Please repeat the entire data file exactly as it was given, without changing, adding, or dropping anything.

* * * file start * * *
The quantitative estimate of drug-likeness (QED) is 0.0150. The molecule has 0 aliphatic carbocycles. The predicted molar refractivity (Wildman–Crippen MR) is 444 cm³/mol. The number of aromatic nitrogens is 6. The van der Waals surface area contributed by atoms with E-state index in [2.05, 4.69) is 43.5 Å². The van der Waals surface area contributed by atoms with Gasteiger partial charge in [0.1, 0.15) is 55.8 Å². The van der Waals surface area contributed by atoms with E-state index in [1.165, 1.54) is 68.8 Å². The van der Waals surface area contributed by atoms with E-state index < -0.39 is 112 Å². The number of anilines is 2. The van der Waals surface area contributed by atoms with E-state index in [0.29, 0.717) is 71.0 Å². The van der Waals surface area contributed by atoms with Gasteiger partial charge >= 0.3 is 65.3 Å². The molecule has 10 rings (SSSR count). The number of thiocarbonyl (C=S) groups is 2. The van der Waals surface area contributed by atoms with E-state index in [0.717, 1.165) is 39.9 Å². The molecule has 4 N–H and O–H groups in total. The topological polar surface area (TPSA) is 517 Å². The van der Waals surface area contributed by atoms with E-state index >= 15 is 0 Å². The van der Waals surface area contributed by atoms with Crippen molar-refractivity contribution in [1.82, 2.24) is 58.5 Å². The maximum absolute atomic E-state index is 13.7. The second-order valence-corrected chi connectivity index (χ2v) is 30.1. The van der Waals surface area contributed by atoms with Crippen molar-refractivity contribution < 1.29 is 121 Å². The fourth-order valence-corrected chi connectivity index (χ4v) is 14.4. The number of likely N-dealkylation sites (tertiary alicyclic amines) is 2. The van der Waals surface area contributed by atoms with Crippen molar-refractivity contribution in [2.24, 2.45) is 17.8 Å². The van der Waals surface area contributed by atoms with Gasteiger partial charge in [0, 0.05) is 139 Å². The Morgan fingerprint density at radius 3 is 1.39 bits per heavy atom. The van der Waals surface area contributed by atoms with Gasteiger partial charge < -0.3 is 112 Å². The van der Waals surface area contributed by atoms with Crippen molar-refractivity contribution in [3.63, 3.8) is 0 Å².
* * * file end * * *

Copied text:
The quantitative estimate of drug-likeness (QED) is 0.0150. The molecule has 0 aliphatic carbocycles. The predicted molar refractivity (Wildman–Crippen MR) is 444 cm³/mol. The number of aromatic nitrogens is 6. The van der Waals surface area contributed by atoms with E-state index in [2.05, 4.69) is 43.5 Å². The van der Waals surface area contributed by atoms with Gasteiger partial charge in [0.1, 0.15) is 55.8 Å². The van der Waals surface area contributed by atoms with E-state index in [1.165, 1.54) is 68.8 Å². The van der Waals surface area contributed by atoms with E-state index < -0.39 is 112 Å². The number of anilines is 2. The van der Waals surface area contributed by atoms with E-state index in [0.29, 0.717) is 71.0 Å². The van der Waals surface area contributed by atoms with Gasteiger partial charge >= 0.3 is 65.3 Å². The molecule has 10 rings (SSSR count). The number of thiocarbonyl (C=S) groups is 2. The van der Waals surface area contributed by atoms with E-state index in [0.717, 1.165) is 39.9 Å². The molecule has 4 N–H and O–H groups in total. The topological polar surface area (TPSA) is 517 Å². The van der Waals surface area contributed by atoms with E-state index >= 15 is 0 Å². The van der Waals surface area contributed by atoms with Crippen molar-refractivity contribution in [1.82, 2.24) is 58.5 Å². The maximum absolute atomic E-state index is 13.7. The second-order valence-corrected chi connectivity index (χ2v) is 30.1. The van der Waals surface area contributed by atoms with Crippen molar-refractivity contribution < 1.29 is 121 Å². The fourth-order valence-corrected chi connectivity index (χ4v) is 14.4. The number of likely N-dealkylation sites (tertiary alicyclic amines) is 2. The van der Waals surface area contributed by atoms with Crippen molar-refractivity contribution in [2.24, 2.45) is 17.8 Å². The van der Waals surface area contributed by atoms with Gasteiger partial charge in [0, 0.05) is 139 Å². The Morgan fingerprint density at radius 3 is 1.39 bits per heavy atom. The van der Waals surface area contributed by atoms with Gasteiger partial charge < -0.3 is 112 Å². The van der Waals surface area contributed by atoms with Crippen molar-refractivity contribution in [3.63, 3.8) is 0 Å².